rows_processed := rows_processed + 1;
I use vim, a cross-platform vi clone, for editing PL/SQL code. vim has a lot of extensions that the old-school vi user might never realize. One such is Ctrl-P when in insert mode. It looks backward ("previous") for the last matching word, and fills it in. For example, you could write the line above by entering:
rows_processed := <Ctrl-P>
vim fills in the variable name again, then you continue entering "+ 1;".
If the variable name you want is not the very last word, you can enter one or more letters first and vim will fill in the last word that starts with that prefix. For example:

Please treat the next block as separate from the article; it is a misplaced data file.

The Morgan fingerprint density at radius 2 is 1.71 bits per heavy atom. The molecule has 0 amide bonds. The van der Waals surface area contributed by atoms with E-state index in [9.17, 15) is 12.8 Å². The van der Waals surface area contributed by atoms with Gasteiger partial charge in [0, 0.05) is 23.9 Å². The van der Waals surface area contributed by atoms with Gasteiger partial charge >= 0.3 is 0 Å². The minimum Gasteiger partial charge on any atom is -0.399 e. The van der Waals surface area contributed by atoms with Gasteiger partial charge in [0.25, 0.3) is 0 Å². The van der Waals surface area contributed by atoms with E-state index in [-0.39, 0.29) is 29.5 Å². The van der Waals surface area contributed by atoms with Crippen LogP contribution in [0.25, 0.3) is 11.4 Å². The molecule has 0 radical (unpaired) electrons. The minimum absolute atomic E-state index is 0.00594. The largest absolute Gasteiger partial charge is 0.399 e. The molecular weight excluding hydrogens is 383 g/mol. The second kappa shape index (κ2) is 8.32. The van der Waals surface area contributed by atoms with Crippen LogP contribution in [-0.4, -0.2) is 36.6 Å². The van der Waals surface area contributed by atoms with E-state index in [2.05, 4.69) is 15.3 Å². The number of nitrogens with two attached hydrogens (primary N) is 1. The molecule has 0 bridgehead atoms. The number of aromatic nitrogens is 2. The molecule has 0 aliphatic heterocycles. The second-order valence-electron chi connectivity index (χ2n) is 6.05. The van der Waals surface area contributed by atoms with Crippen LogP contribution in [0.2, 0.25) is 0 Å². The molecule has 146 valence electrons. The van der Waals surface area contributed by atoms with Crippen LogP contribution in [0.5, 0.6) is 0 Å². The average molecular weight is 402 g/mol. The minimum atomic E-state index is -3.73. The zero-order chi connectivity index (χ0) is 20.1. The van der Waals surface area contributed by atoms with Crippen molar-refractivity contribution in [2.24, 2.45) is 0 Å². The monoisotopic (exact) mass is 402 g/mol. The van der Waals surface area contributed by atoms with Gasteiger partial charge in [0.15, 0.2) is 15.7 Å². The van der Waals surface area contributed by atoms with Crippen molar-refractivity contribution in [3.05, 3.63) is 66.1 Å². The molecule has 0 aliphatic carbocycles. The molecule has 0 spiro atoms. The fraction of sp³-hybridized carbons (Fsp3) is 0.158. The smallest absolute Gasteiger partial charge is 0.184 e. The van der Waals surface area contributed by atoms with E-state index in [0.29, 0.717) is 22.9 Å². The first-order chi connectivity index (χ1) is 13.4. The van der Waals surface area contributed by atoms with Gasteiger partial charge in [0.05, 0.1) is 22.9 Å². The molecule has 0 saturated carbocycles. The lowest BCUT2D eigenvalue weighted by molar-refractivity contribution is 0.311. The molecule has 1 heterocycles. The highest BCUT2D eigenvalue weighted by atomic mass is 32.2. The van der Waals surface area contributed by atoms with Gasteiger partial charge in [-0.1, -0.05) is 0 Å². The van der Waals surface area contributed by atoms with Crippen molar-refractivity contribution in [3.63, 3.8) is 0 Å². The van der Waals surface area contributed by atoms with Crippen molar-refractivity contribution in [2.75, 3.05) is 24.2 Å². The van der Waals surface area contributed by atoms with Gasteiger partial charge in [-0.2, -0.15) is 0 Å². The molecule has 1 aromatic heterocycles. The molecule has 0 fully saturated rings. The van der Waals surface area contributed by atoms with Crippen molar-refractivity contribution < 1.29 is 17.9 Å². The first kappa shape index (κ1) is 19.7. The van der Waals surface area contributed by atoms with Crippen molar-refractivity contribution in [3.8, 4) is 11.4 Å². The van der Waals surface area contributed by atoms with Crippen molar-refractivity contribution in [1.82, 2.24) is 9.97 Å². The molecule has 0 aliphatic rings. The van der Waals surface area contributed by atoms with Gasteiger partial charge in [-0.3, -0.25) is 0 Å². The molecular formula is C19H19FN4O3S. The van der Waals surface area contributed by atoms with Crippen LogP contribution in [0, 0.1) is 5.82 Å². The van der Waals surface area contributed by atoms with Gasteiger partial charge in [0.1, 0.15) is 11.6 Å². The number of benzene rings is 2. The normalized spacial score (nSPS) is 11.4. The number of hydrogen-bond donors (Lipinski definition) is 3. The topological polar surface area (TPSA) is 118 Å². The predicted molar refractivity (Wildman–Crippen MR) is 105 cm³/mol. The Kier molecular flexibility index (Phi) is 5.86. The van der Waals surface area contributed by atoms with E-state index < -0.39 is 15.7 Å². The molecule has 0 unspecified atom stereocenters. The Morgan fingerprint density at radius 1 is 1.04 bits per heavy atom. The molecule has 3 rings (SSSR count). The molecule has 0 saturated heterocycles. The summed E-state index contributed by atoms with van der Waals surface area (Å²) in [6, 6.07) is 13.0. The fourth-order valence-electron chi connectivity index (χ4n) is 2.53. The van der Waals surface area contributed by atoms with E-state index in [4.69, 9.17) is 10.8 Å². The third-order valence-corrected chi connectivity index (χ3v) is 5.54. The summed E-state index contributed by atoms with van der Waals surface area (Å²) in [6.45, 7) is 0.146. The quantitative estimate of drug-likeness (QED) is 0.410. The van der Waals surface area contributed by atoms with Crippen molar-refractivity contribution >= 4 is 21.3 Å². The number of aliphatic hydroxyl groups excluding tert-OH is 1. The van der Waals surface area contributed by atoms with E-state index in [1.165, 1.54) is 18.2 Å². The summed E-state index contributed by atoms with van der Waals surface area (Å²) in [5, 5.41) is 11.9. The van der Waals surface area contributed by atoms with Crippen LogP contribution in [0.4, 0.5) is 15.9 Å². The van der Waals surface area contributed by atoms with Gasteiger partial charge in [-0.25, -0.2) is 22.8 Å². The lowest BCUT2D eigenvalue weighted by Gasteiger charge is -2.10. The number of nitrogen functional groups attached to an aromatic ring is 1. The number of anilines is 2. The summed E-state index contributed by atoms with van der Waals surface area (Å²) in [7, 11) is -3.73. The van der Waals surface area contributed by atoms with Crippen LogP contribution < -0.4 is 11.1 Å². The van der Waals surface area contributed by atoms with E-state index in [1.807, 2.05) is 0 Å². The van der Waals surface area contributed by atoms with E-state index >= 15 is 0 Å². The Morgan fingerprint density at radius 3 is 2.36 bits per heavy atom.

toggle_switch := initial_value - t<Ctrl-P>;
toggle_switch := initial_value - toggle_switch;
The matching isn't limited to the current line, so you could fill in variable, procedure, etc. names from much earlier in the file.
Vim has a whole set of such extensions. Some of them like 'ab' are familiar from the original vi days, but you can boost your productivity by brushing up on the newer techniques.